The Persian Gulf War--the Student Front : At USC, Protest Shows its Many New Faces, as Party-School Image Fades

<i> Jennifer Cusack is a graduate student in journalism at USC</i>

“No Blood for Oil,” “Why Die?"-- I saw the signs on campus buildings and benches before I could hear the voices of protesters around the corner. Not just signs, but also graffiti. “No Oil War” was scrawled in blue paint on one bench.

The voices grew louder as I approached the center of campus. I walked through the outer edges of the large group gathered around the stage. Next to me, two girls laughed when the guy they were with told them about a party coming up at his fraternity Saturday night. Protest, USC-style, I thought. One big social event.

But as I moved closer to the stage, where the crowd was thicker, I saw how far the group stretched, how many students and faculty and staff were there. Tommy Trojan, the icon usually worshipped on crisp football Saturdays, was draped with more protest signs.

Even more, I noticed how striking the differences among these people were. This wasn’t just one campus group--not just the animal rights’ defenders, or a new brand of bohemians, or all-purpose activists. T-shirts with peace signs could be seen next to button-down collars; men with long, straggly hair stood along side military-style crew cuts; whites, blacks, Asians and Latinos intermingled.


This USC was new to me.

At Brown University, where I studied as an undergraduate, such a gathering wouldn’t have been unusual. Demonstrations at the “liberal” New England college were cause-of-the-month affairs. Protests, teach-ins, rallies--all seemed just another extracurricular activity for college students.

Before I’d arrived, I’d heard that USC stood for “University of Spoiled Children.” I carried other preconceptions: that the school was located in the big, bad city but that its undergraduates were provincial; that its students were laid-back but still Republican, and that in the early days of war, I could expect to find a student body of blond-haired, blue-eyed, red-blooded Americans ready to be all that they could be.

But on this day before the war began, I heard one of the protest leaders on stage shout, “We’re not gonna let some fat, balding old men on Capitol Hill make our choices for us. It’s time we took some control over our own lives!”


And I saw a sign that read, “If you want to fight for oil, you volunteer!”

There have been other rallies at USC since the fighting began. About 800 students attended a “walkout” the day after Baghdad was first bombed. The air was more electric than at the pre-deadline rally: Signs saying “Support Desert Storm” cropped up on the sidelines. The speeches were louder and their targets closer--other students.

If USC’s reputation as an apolitical campus is outworn, if “conservative” and “liberal” no longer serve as adequate labels in the gulf debate, what explains the school’s “quiet” image?

Perhaps, as Dean Jerry Siegal says, the campus has never been particularly quiet. Siegal remembers the invasion of Cambodia in 1970: “It was a moment of crisis and the nation and the campus drew together. . . . It was a very vital and involved moment in our history.”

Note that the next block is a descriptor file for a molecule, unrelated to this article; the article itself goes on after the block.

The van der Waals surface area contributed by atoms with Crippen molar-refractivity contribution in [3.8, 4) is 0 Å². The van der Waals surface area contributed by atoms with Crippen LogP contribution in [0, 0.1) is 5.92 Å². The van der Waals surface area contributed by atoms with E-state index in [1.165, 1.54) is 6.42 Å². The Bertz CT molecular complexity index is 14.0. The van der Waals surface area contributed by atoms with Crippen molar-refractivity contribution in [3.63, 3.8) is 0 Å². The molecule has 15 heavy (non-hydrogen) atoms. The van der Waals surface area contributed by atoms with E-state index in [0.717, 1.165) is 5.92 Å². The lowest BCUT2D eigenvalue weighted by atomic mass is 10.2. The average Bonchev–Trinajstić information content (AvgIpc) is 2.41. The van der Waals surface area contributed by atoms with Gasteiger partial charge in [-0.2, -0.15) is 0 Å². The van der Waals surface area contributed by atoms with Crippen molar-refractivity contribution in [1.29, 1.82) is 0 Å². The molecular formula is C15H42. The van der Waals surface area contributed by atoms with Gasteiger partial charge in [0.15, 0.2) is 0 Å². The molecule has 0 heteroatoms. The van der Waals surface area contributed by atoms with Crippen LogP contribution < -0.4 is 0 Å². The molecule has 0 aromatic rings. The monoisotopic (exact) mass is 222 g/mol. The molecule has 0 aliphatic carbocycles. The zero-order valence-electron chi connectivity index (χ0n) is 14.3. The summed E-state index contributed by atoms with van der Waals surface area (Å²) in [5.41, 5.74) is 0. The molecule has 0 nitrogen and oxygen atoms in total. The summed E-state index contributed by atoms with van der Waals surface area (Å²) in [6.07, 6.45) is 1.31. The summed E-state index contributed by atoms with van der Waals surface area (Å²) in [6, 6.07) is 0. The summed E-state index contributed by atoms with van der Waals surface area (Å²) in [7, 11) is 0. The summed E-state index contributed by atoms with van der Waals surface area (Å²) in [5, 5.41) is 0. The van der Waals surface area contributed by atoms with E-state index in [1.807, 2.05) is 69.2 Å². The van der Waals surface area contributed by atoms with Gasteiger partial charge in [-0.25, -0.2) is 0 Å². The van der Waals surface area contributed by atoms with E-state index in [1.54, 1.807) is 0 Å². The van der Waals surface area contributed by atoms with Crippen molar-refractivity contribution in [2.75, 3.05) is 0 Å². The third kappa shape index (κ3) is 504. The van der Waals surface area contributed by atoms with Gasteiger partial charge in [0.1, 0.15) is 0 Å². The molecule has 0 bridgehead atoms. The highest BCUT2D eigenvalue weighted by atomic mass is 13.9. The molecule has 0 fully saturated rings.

He calls USC’s image as an insulated, uninvolved campus a “misperception” and “ancient history.” “Culturally, ethnically, economically, USC is a very diverse place. I would expect that as the nation goes, so goes this campus.”

Campus peace activists offer different perspectives. Barbara Zheutlin, director of the Peace Center at the United University Church, “was thrilled with the turnout at the (pre-Jan. 15) protest, but who knows how long it will last here?”

Clancy Sigal, a writer who teaches journalism, added, “Unquestionably the gulf war is energizing the peace movement . . . but this is a new war and it needs a lot of fresh, creative thinking. There is a huge reservoir of untapped idealism on this campus.”

But USC, of course, is not the only campus experiencing a resurgence of anti-war energy.


Throughout the late 1980s, the media gathered the evidence and delivered the verdict on my generation’s politics: We were apathetic, money-driven cynics hooked on MTV. Now might be the time for a retrial.

Despite George Bush’s promises that “this will not be another Vietnam,” Vietnam may help explain some of the shift in my generation’s attitudes toward war. We may not remember it, but we have seen it, in our way.

We have watched it on the big screen. “Apocalypse Now,” “The Deer Hunter,” “Platoon,” “Full Metal Jacket,” “Born on the Fourth of July” and many, many more--these movies helped create an emotional backdrop for war. We have watched friends lose friends again and again, even if we know they’re only actors. We have seen bodies torn apart, villages destroyed, women and children raped and killed.

All our lives we’ve read Hollywood’s translation of the Vietnam War--one highly charged with emotion, pain and loss, as is America’s collective memory of that period.

Some might scoff at an emotional, rather than a political, reaction to war. But on Jan. 15, we were given a moment, a “deadline,” to consciously ponder a war --and that energized us emotionally.

When the speakers at that first rally concluded their remarks, we cheered and chanted, “No blood for oil! No blood for oil!” while we waved our peace signs in the air. Why were we there? Why did we chant? Did we really expect Bush--or Congress, or Saddam Hussein--to hear, and to change their minds? When we gathered again after the planes and missiles were launched, did we think that we could recall them?

Standing in the crowd at the USC protests, I didn’t see a united group of political-demonstration junkies or ‘60s throwbacks, and I didn’t hear much revolutionary political theory. But I did see people who were angry and afraid--who wanted to be angry and afraid together.